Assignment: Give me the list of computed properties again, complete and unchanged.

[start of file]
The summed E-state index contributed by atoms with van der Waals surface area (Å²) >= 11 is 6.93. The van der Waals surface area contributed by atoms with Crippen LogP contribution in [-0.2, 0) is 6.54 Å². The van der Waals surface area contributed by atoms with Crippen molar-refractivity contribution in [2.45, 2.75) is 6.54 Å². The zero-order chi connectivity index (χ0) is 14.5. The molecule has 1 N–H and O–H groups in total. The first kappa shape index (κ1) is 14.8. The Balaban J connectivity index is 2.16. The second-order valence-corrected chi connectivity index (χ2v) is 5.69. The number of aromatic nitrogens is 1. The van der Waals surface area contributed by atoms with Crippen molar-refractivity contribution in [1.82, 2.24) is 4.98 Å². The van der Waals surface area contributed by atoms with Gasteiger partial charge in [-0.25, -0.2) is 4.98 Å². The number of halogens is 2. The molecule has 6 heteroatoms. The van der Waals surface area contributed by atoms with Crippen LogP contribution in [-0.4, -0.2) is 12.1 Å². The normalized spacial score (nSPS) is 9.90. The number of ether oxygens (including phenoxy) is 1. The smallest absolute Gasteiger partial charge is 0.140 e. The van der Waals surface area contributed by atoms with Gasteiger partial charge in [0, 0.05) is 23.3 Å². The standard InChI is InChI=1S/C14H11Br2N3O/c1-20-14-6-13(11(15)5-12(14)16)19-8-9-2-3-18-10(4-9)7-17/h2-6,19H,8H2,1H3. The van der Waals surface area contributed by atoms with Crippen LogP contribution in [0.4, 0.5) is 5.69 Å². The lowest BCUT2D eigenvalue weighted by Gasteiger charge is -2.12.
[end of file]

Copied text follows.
The summed E-state index contributed by atoms with van der Waals surface area (Å²) >= 11 is 6.93. The van der Waals surface area contributed by atoms with Crippen LogP contribution in [-0.2, 0) is 6.54 Å². The van der Waals surface area contributed by atoms with Crippen molar-refractivity contribution in [2.45, 2.75) is 6.54 Å². The zero-order chi connectivity index (χ0) is 14.5. The molecule has 1 N–H and O–H groups in total. The first kappa shape index (κ1) is 14.8. The Balaban J connectivity index is 2.16. The second-order valence-corrected chi connectivity index (χ2v) is 5.69. The number of aromatic nitrogens is 1. The van der Waals surface area contributed by atoms with Crippen molar-refractivity contribution in [1.82, 2.24) is 4.98 Å². The van der Waals surface area contributed by atoms with Gasteiger partial charge in [-0.25, -0.2) is 4.98 Å². The number of halogens is 2. The molecule has 6 heteroatoms. The van der Waals surface area contributed by atoms with Crippen LogP contribution in [-0.4, -0.2) is 12.1 Å². The normalized spacial score (nSPS) is 9.90. The number of ether oxygens (including phenoxy) is 1. The smallest absolute Gasteiger partial charge is 0.140 e. The van der Waals surface area contributed by atoms with Gasteiger partial charge in [0, 0.05) is 23.3 Å². The standard InChI is InChI=1S/C14H11Br2N3O/c1-20-14-6-13(11(15)5-12(14)16)19-8-9-2-3-18-10(4-9)7-17/h2-6,19H,8H2,1H3. The van der Waals surface area contributed by atoms with Crippen LogP contribution in [0.4, 0.5) is 5.69 Å². The lowest BCUT2D eigenvalue weighted by Gasteiger charge is -2.12.